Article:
Singing, dancing and dining took place in the Muenster University Center Ballroom Sunday night at the African Student Association’s (ASA) African Night.
African Night is an annual event held by ASA and was split into three parts — performances, dinner and more performances.
Former ASA President Prosper Zongo said solidarity was an important part of the event.
“Africa is made of about 55 countries. African students see themselves as one and what we are trying to create is that uniqueness,” Zongo said. “We want to create it here not only among African students but to also embrace American or International students.”
The night started with a Parade of Nations including 14 African countries represented by ASA members.
Iman Omar, a junior medical science lab major, said African Night means a lot to her.
“I am representing my flag of (Sudan) in the first part and it means a lot because not a lot of people know about the individual African countries, because they feel like Africa is just one,” Omar said. “But there are thousands of languages and I think it’s important to represent where you’re from.”
Dances and poetry readings followed the Parade of Nations before dinner was served.
The food was provided by Aramark and consisted of Tamarind Juice, Ginger Cocktail, Banana Beignet, Lamb/Goat pepper soup and more.
Before the second part of the performances, ASA showcased a video highlighting their book drive last semester.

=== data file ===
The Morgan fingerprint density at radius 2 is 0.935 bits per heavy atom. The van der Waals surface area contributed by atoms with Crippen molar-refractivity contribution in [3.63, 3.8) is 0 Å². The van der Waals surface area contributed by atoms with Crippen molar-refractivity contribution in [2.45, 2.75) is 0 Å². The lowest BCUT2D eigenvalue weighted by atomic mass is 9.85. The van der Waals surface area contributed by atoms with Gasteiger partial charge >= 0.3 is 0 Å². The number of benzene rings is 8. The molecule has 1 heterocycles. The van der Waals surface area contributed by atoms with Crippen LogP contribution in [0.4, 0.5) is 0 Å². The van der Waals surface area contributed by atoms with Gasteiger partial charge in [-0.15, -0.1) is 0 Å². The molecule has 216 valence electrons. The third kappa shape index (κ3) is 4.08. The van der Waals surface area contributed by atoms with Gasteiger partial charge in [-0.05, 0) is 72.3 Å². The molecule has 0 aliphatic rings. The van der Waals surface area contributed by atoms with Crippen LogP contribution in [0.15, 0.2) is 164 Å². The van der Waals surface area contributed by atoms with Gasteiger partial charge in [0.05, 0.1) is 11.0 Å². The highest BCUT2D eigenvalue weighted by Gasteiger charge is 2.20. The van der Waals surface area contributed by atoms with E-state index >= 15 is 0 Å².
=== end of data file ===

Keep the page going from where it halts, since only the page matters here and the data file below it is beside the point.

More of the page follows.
Lamont Sellers, advisor for ASA and associate vice president for diversity, said he’s impressed by ASA’s accomplishments.
“I’m extremely proud of what (ASA) put together and they keep going above and beyond every year,” Sellers said. “Their decorations have taken it up a notch with the shield that they have and the backdrop that they have done for this year.”
The Titambe Dance Ensemble also performed. The Minneapolis group had guests on their feet dancing with them as they played their music.
Eric Coursen, a member of the group, said the experience was fun.
“The crowd was wonderful, people were very responsive and people accepted our invitation to learn a dance from Donna,” Coursen said. “We were graciously invited to be a part of the performances and it was a long drive. A lot of smooth farm land. It was a long haul and it was worth it.”
The night ended with Colors of Africa, a runway fashion show, and more dancing.
Zongo said African Night is important now and for later in the future to showcase diversity at USD.
“Coming far away from Africa and being here in the United States, being able to display African culture means a lot to me,” Zongo said.